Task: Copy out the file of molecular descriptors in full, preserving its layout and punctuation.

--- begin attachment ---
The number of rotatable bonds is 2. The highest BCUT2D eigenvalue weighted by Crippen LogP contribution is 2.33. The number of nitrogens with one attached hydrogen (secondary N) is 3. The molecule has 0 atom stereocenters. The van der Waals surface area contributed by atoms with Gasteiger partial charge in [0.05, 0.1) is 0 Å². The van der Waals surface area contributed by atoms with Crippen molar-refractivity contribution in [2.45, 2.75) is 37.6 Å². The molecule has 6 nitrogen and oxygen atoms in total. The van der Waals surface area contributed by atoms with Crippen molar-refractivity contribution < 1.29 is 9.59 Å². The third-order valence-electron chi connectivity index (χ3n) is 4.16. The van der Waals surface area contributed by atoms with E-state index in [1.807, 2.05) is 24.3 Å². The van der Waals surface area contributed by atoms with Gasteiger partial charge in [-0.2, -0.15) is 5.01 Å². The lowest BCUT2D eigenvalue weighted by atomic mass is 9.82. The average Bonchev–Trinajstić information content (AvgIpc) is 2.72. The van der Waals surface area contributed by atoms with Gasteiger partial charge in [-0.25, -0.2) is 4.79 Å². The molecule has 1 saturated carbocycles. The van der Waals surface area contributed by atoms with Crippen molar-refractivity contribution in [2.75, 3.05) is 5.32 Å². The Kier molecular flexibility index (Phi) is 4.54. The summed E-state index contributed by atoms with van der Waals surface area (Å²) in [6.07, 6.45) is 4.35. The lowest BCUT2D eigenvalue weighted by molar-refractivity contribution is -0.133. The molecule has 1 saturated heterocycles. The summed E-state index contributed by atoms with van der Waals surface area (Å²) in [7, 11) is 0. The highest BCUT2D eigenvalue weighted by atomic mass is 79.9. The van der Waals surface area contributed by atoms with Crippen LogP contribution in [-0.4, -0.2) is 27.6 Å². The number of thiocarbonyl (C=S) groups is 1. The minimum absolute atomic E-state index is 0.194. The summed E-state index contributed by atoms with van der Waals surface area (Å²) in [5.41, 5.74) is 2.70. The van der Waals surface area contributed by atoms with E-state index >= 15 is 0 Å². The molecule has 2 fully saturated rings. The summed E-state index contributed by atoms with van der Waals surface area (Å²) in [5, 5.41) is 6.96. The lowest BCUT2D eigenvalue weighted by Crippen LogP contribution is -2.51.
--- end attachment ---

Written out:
The number of rotatable bonds is 2. The highest BCUT2D eigenvalue weighted by Crippen LogP contribution is 2.33. The number of nitrogens with one attached hydrogen (secondary N) is 3. The molecule has 0 atom stereocenters. The van der Waals surface area contributed by atoms with Gasteiger partial charge in [0.05, 0.1) is 0 Å². The van der Waals surface area contributed by atoms with Crippen molar-refractivity contribution in [2.45, 2.75) is 37.6 Å². The molecule has 6 nitrogen and oxygen atoms in total. The van der Waals surface area contributed by atoms with Crippen molar-refractivity contribution < 1.29 is 9.59 Å². The third-order valence-electron chi connectivity index (χ3n) is 4.16. The van der Waals surface area contributed by atoms with E-state index in [1.807, 2.05) is 24.3 Å². The van der Waals surface area contributed by atoms with Gasteiger partial charge in [-0.2, -0.15) is 5.01 Å². The lowest BCUT2D eigenvalue weighted by atomic mass is 9.82. The average Bonchev–Trinajstić information content (AvgIpc) is 2.72. The van der Waals surface area contributed by atoms with Gasteiger partial charge in [-0.25, -0.2) is 4.79 Å². The molecule has 1 saturated carbocycles. The van der Waals surface area contributed by atoms with Crippen molar-refractivity contribution in [2.75, 3.05) is 5.32 Å². The Kier molecular flexibility index (Phi) is 4.54. The summed E-state index contributed by atoms with van der Waals surface area (Å²) in [6.07, 6.45) is 4.35. The lowest BCUT2D eigenvalue weighted by molar-refractivity contribution is -0.133. The molecule has 1 saturated heterocycles. The summed E-state index contributed by atoms with van der Waals surface area (Å²) in [7, 11) is 0. The highest BCUT2D eigenvalue weighted by atomic mass is 79.9. The van der Waals surface area contributed by atoms with Crippen LogP contribution in [-0.4, -0.2) is 27.6 Å². The number of thiocarbonyl (C=S) groups is 1. The minimum absolute atomic E-state index is 0.194. The summed E-state index contributed by atoms with van der Waals surface area (Å²) in [5.41, 5.74) is 2.70. The van der Waals surface area contributed by atoms with E-state index >= 15 is 0 Å². The molecule has 2 fully saturated rings. The summed E-state index contributed by atoms with van der Waals surface area (Å²) in [5, 5.41) is 6.96. The lowest BCUT2D eigenvalue weighted by Crippen LogP contribution is -2.51.